Legislative Supremacy of Parliament and the Separation of Powers

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Before giving introduction of parliament, I should have a precise knowledge of constitution i.e. what is constitution A constitution is a written document in codified form used for governance, which throws the light on the rules and principles of a political entity.


Constitution in a codified form is one which is written or contained in a single document and is a single source of law in a state. There are 3 types of constitution:-
2) Entrenchment - It is the second fundamental feature of constitution. It tells us whether the constitution is legally protected from modification without a procedure of constitutional amendment or not. The procedure of modifying a constitution is called amending. Amending an entrenched constitution requires wider acceptance.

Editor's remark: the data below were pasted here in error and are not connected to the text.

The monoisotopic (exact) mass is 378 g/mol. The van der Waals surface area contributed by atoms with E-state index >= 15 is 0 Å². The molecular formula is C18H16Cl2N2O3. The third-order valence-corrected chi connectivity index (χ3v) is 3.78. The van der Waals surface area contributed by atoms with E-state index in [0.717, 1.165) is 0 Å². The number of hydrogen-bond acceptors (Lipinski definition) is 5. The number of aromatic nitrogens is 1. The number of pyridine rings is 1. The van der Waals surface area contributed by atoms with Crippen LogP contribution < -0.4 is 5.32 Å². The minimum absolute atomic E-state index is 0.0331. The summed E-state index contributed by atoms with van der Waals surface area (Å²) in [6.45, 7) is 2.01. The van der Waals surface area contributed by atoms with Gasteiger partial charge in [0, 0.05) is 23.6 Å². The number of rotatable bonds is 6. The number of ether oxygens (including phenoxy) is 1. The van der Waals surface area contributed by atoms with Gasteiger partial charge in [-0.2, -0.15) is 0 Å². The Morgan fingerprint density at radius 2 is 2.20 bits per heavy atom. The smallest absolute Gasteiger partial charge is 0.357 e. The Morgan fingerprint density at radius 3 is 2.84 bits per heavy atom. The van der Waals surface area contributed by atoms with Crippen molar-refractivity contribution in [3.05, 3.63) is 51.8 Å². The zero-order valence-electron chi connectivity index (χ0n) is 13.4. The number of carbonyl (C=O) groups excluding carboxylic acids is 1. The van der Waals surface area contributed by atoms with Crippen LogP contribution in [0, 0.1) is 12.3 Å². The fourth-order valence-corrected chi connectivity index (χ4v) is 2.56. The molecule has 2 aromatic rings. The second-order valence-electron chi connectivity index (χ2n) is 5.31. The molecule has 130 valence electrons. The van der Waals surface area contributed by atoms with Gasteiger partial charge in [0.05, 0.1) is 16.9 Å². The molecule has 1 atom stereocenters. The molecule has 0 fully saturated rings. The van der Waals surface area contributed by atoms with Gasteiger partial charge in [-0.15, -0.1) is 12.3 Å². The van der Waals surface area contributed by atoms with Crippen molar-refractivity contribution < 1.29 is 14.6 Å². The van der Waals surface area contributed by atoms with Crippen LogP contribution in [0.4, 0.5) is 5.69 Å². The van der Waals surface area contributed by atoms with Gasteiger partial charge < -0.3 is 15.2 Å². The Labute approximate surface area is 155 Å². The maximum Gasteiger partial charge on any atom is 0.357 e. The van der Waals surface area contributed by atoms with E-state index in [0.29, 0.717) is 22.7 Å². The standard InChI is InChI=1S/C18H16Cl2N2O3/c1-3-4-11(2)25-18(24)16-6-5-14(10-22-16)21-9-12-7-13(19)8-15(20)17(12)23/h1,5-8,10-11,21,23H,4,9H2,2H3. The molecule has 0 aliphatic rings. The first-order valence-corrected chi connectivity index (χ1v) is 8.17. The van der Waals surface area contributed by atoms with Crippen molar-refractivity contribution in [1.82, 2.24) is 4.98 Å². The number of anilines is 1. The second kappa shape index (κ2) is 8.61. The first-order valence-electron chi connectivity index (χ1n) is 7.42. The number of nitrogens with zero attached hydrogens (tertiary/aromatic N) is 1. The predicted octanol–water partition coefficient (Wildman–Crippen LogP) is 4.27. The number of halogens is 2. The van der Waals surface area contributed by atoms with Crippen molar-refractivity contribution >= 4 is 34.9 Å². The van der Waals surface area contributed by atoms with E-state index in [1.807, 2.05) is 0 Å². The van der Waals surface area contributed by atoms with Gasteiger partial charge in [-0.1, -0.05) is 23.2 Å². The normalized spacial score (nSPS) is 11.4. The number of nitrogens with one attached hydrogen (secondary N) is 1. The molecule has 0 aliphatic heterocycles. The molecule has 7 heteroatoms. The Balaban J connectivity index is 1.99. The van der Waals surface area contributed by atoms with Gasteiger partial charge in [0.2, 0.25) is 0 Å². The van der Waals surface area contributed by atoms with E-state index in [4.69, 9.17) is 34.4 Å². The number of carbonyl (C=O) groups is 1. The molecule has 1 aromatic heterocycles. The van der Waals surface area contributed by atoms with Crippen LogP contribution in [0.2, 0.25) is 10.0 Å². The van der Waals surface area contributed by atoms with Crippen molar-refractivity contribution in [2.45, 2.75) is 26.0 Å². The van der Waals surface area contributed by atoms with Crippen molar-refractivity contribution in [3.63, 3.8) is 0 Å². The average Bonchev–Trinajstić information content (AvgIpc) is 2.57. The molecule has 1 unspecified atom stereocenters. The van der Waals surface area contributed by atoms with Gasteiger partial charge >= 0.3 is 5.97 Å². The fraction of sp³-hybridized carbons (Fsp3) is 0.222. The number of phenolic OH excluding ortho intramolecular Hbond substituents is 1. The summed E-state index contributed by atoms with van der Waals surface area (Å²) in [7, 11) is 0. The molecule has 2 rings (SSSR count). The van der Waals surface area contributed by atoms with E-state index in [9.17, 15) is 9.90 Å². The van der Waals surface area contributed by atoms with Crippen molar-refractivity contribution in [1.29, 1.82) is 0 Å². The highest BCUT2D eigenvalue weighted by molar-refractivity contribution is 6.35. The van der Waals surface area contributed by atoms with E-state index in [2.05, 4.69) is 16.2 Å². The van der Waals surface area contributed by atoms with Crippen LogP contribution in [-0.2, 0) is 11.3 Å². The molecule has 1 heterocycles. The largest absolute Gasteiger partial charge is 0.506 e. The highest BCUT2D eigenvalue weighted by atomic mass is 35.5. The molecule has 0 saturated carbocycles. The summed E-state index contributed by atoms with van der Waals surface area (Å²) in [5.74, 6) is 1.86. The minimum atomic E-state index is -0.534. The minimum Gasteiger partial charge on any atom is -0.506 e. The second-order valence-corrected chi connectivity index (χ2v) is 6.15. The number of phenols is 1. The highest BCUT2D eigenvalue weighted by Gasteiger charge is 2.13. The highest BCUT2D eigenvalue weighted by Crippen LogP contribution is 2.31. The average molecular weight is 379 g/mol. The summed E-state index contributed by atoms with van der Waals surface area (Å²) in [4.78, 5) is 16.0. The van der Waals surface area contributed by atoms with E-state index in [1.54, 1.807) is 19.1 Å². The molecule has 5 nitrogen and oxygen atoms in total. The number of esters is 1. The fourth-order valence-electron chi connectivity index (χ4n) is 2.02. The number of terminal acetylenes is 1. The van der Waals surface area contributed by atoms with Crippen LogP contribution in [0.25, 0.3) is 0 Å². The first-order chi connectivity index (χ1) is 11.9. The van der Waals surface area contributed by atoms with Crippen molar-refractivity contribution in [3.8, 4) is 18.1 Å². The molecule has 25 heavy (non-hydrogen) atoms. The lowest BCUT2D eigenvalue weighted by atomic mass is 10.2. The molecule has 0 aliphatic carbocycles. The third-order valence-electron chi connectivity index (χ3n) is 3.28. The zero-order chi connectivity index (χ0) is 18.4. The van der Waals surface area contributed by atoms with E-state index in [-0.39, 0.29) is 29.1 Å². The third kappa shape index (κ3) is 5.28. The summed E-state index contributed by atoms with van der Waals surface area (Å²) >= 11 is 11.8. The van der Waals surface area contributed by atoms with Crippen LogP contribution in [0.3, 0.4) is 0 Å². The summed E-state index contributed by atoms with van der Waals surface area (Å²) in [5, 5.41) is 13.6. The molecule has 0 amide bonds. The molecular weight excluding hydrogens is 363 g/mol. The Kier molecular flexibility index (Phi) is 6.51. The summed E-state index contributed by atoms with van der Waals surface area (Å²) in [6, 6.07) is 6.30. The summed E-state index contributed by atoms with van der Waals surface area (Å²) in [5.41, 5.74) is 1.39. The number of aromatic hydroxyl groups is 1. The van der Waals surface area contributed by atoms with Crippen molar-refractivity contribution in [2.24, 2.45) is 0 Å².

3) Distribution of sovereignty - Sovereignty means right to have a full control over a governance's area by a group of people or an individual. Sovereignty is an important part of constitution and it is located or seen in a state. There are three types of distribution of sovereignty:
4) Separation of powers - Constitution usually explicitly divides power between various branches of government. The standard model, described by Baron de Montesquieu, involves three branches of government: executive, legislative and judicial. Constitutions vary extensively between these branches.
5) Lines of accountability - This feature of constitution explain that who is accountable to whom. In other words we can say that who has the right or the supreme power to appoint or dismiss the ministers.
Parliamentary supremacy or legislative supremacy is a well known concept in law that applies to parliamentary democracies. ...
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